A Noisy and Stinking Machine

On the second page of Havel’s New Year’s Address, he states:

“The previous regime – armed with its arrogant and intolerant ideology –
reduced man to a force of production, and nature to a tool of production.
In this it attacked both their very substance and their mutual relationship.
It reduced gifted and autonomous people, skillfully working in their own
country, to the nuts and bolts of some monstrously huge, noisy and
stinking machine, whose real meaning was not clear to anyone. It could
not do more than slowly but inexorably wear out itself and all its nuts and
bolts.”

I believe that Havel’s analogy is quite brilliant and suites his point nicely. The Soviet Union and the Warsaw Pact nations are criticized quite extensively through its usage, and it made me think of the downfall of the USSR opposed to these other countries. Nations like Czechoslovakia were regaining their freedoms and ability to contribute without an overarching power either preventing it or somehow taking credit itself. But how did these other stakes feel about the entire machine falling apart as the nuts and bolts became looser and looser one by one? How did its leaders contribute to its failures? What were the shortcomings of how this machine was maintained and utilized its nuts and bolts? And perhaps most importantly, did the noise of the entire machine deafen the noise some of its more important parts were making?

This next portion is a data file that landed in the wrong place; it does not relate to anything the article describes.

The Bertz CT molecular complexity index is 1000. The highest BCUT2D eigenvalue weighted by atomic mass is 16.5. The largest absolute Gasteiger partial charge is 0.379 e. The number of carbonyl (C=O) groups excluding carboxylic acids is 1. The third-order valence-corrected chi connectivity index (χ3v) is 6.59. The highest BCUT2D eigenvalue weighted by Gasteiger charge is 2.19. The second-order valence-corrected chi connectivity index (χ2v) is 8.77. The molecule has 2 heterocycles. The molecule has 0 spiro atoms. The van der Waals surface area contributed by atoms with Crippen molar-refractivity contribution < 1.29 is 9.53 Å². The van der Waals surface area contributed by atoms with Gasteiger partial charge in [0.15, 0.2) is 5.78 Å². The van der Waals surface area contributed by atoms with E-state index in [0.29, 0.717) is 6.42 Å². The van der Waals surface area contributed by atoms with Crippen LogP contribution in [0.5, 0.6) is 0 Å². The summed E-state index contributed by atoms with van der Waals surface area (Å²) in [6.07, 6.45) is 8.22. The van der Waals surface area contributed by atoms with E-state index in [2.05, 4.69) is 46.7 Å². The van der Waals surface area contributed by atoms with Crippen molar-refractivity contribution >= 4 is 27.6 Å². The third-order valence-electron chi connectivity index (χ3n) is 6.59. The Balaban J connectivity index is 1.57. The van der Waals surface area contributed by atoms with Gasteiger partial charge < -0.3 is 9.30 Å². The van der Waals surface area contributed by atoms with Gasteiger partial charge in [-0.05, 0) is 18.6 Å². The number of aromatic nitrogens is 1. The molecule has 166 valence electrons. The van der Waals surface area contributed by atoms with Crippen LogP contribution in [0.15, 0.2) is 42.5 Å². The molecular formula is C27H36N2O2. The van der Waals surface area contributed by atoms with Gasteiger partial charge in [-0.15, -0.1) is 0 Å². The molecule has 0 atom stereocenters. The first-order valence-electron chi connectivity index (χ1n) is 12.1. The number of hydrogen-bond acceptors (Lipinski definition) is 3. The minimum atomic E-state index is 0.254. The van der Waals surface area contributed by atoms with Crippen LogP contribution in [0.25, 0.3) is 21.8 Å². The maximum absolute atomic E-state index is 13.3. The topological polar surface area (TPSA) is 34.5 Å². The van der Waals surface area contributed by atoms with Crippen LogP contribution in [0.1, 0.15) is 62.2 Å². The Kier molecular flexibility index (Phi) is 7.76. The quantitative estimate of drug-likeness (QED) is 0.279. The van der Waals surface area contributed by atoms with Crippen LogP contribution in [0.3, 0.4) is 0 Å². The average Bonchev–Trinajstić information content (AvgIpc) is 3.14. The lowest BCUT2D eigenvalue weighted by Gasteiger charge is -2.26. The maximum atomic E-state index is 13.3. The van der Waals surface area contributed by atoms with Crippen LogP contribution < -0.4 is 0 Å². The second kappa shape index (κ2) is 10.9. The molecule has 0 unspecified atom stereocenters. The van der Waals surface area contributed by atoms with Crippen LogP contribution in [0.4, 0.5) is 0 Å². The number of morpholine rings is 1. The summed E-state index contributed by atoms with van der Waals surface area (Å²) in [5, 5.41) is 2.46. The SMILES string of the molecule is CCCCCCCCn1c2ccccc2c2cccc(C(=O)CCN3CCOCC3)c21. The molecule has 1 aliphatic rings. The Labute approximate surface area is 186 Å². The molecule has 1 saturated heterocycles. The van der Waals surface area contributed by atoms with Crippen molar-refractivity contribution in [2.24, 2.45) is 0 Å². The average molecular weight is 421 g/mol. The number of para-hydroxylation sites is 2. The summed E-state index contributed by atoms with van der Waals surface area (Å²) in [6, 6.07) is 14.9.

One Reply to “A Noisy and Stinking Machine”

  1. I also really enjoyed this analogy, given how industrialization was so important to the Soviet Union in its earliest days. While nations like Czechoslovakia, Poland, and others intentionally breaking away from the Soviet Union to enact their own reforms are certainly celebrating the breaking of the machine, I also was wondering if there were any states who were attempting to hold on to this visible collapse of the machine. And, all leaders certainly contributed to the breaking of this machine by ignoring the protests, acts of resistance, and call for reforms that have been occurring for years (from the Prague Spring to the Helsinki Group to human rights movements across the Eastern bloc) that we have discussed over the past few weeks.
    To respond to your last question, I think I agree. By ignoring and suppressing these calls for change, the machine was slowly becoming looser and falling apart while leaders did not seem to notice. Perhaps leaders had too much faith in the apparent outside strength of the machine (the power of the Soviet Union, the strength of the Communist ideology, etc) to take note of the impact acts of resistance had and the growing discontentment of everyone to realize what was crumbling around them. Combined with the blind optimism of Gorbachev had to acknowledge what was perhaps an irreparable machine as we discussed in class recently, leaders at all stages of the Soviet Union appeared to the machine’s ultimate failure by not noticing and making the needed repairs along the way.

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